Nice post Cam, you show how offensively talented Grabovski is over Bozak. Which everyone already knew. Considering you are comparing an offensive center to a 2-way center the numbers of an offensive center will always be higher.

    Anyone can score and put up points, its defense that wins hockey games. If you rack up 4-5 goals a night, have no defensive play to maintain the lead, your going to lose.

    Grabovski playing for Wilson was to get goals and pts and that was it. Wilson = good coach with a 3.16 g.a.a

    With Carlyle get goals and pts more importantly prevent them and win games. Carlyle = stupid coach with 2.67 g.a.a.

    Making some myth on mismanaging a player and yes it is a myth. Grabovski was on pace to score 26 goals, his avg along with his shooting %. Where is the mismanage there, the fact his +/- changed, he was on 3rd line so he gets less TOI, so what by moving him to 3rd line leafs dropped .50 g.a.a. that was a drop of 41 g for 82 games over the previous year.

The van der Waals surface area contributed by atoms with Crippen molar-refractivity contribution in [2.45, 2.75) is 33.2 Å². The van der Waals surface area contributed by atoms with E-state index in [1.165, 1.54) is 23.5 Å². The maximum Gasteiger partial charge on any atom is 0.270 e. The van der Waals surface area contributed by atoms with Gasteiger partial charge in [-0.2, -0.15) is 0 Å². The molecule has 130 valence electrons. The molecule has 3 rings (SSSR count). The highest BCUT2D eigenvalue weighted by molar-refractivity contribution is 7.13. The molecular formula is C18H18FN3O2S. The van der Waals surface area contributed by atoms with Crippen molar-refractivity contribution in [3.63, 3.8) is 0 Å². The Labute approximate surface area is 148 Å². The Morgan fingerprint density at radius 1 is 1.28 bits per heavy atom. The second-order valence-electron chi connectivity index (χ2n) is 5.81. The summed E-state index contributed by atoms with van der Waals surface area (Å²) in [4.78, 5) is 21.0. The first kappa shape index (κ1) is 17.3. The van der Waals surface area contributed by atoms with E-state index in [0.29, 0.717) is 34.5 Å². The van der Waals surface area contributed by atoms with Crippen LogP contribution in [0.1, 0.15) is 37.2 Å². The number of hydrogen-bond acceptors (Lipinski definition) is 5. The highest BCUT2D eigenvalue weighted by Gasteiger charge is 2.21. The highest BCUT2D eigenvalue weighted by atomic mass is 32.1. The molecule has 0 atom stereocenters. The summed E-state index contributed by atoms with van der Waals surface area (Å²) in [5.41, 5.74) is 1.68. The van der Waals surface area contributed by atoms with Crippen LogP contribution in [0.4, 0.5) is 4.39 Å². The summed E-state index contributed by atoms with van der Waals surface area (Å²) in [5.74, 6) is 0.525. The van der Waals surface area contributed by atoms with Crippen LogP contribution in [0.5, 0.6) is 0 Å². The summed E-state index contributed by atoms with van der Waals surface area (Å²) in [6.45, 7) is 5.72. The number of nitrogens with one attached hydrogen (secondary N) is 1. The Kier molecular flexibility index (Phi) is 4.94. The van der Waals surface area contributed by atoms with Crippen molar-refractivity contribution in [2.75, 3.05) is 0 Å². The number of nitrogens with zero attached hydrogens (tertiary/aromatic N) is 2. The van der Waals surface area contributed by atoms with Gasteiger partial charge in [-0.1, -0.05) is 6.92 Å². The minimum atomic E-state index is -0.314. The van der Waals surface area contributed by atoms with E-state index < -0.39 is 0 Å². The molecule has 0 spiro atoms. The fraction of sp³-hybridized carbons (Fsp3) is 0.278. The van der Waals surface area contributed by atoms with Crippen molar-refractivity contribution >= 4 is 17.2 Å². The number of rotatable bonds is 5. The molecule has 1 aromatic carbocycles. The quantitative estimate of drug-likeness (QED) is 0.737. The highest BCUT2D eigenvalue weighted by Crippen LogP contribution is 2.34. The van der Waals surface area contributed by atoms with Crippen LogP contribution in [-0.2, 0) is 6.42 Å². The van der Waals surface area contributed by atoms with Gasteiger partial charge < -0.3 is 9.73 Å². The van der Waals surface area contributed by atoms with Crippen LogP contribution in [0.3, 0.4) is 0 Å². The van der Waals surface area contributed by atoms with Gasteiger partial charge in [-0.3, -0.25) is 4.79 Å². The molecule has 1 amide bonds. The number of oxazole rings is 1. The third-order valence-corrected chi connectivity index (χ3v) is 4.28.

The leafs if they maintained the pace they were doing would have had approximately 9 more wins then last season if they kept the pace. Its not just about how much points 1 player gets but what is best for team as a whole.

    Carlyle was playing Grabovski the way it would give the Leafs a chance to win every night. You dont put all your apples in 1 basket if you lose that basket you have none. If you balance it over multiple baskets even if you lose 1 still got apples. This is Carlyle’s logic you, and Wilson forget the rest of the baskets want the 1 good 1 your logic is flawed.